The claws are out between two women over the ownership of a cat called Eros. Ownership dispute over Eros has been dragging on since 2012
Pretoria – The claws are out between two women over the ownership of a Sphynx cat called Eros. For the past seven years, Pretoria resident Alma van Zyl and Bernadette Willers of Polokwane have been at war over who the cat belongs to.
A full bench (three judges) of the Gauteng High Court in Pretoria, is
now expected to finally decide the fate of Eros.
Judge Colleen Collis recently ordered that Eros, 11, must be handed over to Van Zyl. The Sheriff of the court was instructed to fetch the cat, but when he arrived at Willers’s home, there was no one there.
Willers, in turn, turned to the court to appeal Collis’s order. She was willing to go all the way to the Supreme Court of Appeal (SCA) in Bloemfontein to fight for Eros. The judge, however, turned down the application.
This did not stop Willers, who then asked that the order permitting the Sheriff to fetch the cat be placed on ice until she had petitioned the SCA for leave to appeal.
Van Zyl’s lawyer, Salome le Roux, said they were expecting the court to decide on the issue as a matter of urgency because Eros was not getting any younger. She said her client
had received four judgments in her favour, yet Willers refused to hand over the cat.
Van Zyl, who has a room in her home fully kitted out for the cat, said previously that when she first went to court, it was because she missed her cat so much and it was time to have Eros home.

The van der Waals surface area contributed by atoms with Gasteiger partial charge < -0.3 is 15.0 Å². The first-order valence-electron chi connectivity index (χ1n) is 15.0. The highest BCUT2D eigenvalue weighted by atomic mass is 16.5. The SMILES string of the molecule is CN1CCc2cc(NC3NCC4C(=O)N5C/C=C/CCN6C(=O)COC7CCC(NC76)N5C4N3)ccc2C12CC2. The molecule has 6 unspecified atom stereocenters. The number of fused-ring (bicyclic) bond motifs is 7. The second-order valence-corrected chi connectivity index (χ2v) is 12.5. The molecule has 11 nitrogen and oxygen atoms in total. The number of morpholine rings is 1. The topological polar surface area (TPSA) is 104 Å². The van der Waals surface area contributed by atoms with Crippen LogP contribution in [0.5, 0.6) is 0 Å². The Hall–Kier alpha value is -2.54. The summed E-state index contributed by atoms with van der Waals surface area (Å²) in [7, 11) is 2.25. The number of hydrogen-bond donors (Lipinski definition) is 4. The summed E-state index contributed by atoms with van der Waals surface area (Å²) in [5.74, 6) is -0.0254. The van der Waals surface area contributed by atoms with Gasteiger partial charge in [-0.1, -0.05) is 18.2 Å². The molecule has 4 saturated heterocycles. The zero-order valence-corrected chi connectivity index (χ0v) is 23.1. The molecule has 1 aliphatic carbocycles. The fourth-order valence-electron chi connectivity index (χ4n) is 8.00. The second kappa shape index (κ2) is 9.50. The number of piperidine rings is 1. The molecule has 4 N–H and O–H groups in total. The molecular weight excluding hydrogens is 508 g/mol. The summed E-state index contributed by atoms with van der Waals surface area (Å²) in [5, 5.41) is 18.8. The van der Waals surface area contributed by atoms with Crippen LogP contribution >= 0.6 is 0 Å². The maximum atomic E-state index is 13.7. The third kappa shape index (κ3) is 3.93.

She told the court that her “little prince”, that she raised from a kitten, was the love of her life.
Van Zyl, who has a tattoo of the cat, said she had always been a devoted “mother” to Eros until he was removed from her care. This happened when Eros apparently suffered a panic attack. Van Zyl, in a state herself as she was unable
to calm down the cat, called cat
breeders who suggested the intervention of Willers.
Eros has been cared for by Willers since the end of 2012, and she now refuses to give the cat back. She told the court she had spent more than R100000 on rehabilitating the cat, he was well cared for, happy with her, and his mental state was improved.
Both parties have called numerous experts, including animal behaviourists, to testify on their behalf as to what was in the best interests of Eros.
One expert, however, said the cat was initially stressed when he got to Willers but was doing much better. According to him, it would be unwise to remove Eros from his new home, where he was settled.
But Van Zyl said she never intended for him to be rehomed permanently, only to assist with his condition.
Van Zyl’s experts said the breed was an intelligent one and the cat would readapt to living with her.
Judge Collis ordered that the cat be brought to a vet’s office where it be handed over to Van Zyl. Le Roux said she and her client waited there, but Willers did not arrive.